Sunday, February 1, 2015 - 10:30pm

Despite gains in recent years, professional females still report many challenges that their male counterparts do not experience. Despite a recent surge in female CEOs, the number is still far smaller than the number of male CEOs. Many women believe that they have a harder time in balancing both their personal and professional lives. Why is this? What can they do? This week Al is joined by
Dr. Rachel Elahee,, a leading psychologist and author of the new book, Choose You!, tips that can help women balance both personal and professional lives.

Monday, February 2, 2015 - 6:00pm

Jazz Night in America presents the exclusive East-Coast appearance of Our Point of View, Blue Note Record’s newest supergroup. With Robert Glasper, Ambrose Akinmusire, Lionel Loueke, Marcus Strickland, Derrick Hodge, and Kendrick Scott, Our Point of View is a rare opportunity to see six leaders join forces to present original work and Blue Note classics.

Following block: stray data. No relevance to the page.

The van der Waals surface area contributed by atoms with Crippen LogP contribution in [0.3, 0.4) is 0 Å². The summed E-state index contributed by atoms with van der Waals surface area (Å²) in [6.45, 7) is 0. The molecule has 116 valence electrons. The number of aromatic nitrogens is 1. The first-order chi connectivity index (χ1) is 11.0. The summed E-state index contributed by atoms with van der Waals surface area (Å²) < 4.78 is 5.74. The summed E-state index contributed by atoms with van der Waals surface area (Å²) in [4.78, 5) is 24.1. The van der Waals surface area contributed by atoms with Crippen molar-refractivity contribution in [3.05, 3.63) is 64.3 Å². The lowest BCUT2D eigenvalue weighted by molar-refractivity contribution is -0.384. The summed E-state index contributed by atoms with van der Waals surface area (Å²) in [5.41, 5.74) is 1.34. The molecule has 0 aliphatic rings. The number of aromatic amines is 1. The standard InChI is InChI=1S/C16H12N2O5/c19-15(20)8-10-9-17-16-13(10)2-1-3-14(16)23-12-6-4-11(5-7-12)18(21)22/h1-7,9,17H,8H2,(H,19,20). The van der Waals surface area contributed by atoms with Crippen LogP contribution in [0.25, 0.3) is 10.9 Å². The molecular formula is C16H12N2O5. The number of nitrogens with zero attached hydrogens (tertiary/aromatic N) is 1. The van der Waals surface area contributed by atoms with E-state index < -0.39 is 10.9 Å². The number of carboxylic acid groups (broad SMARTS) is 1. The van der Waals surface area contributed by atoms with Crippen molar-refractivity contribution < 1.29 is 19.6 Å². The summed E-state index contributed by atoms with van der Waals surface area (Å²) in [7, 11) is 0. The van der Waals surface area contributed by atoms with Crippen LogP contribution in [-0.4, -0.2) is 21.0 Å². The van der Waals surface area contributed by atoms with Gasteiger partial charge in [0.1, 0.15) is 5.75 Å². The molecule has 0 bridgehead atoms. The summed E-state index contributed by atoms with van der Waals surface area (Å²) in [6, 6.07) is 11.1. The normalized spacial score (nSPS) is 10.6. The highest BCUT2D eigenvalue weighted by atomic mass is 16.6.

Thursday, February 5, 2015 - 7:00pm

Four hours of Cowboy and Western songs, evoking an oft-neglected part of the folk music tradition.

Sunday, February 8, 2015 - 9:00pm

Students in Finland and Poland consistently score better at math and problem solving than American students. Why? What are their school systems doing that we aren’t? Tonight on Inquiry we talk with literary journalist Amanda Ripley about her very important new book The Smartest Kids in the World, and How They Got That Way. Tune in and find out why Korean students are better prepared than American students for the global economic world of the twentieth century.

Quantum theory and quantum mechanics revolutionized physics in the Twentieth Century, but to the non-physicist this science seems to consist of crazy concepts and impossible notions. Despite this, terms, phrases and concepts from quantum theory have crept into our culture in films, names of companies, literature and jokes. Tonight on Inquiry we talk with ALFRED SCHARFF GOLDHABER, professor of Physics at Stony Brook University. Together with Robert P. Crease, a Professor of Philosophy at Stony Brook, they have written a book that explores the fascinating cultural impact of the quantum: THE QUANTUM MOMENT: HOW PLANCK, BOHR, EINSTEIN AND HEISENBERG TAUGHT US TO LOVE UNCERTAINTY.

Thursday, February 12, 2015 - 7:00pm

The show’s theme speaks for itself. Cuddle up with someone special and tune in!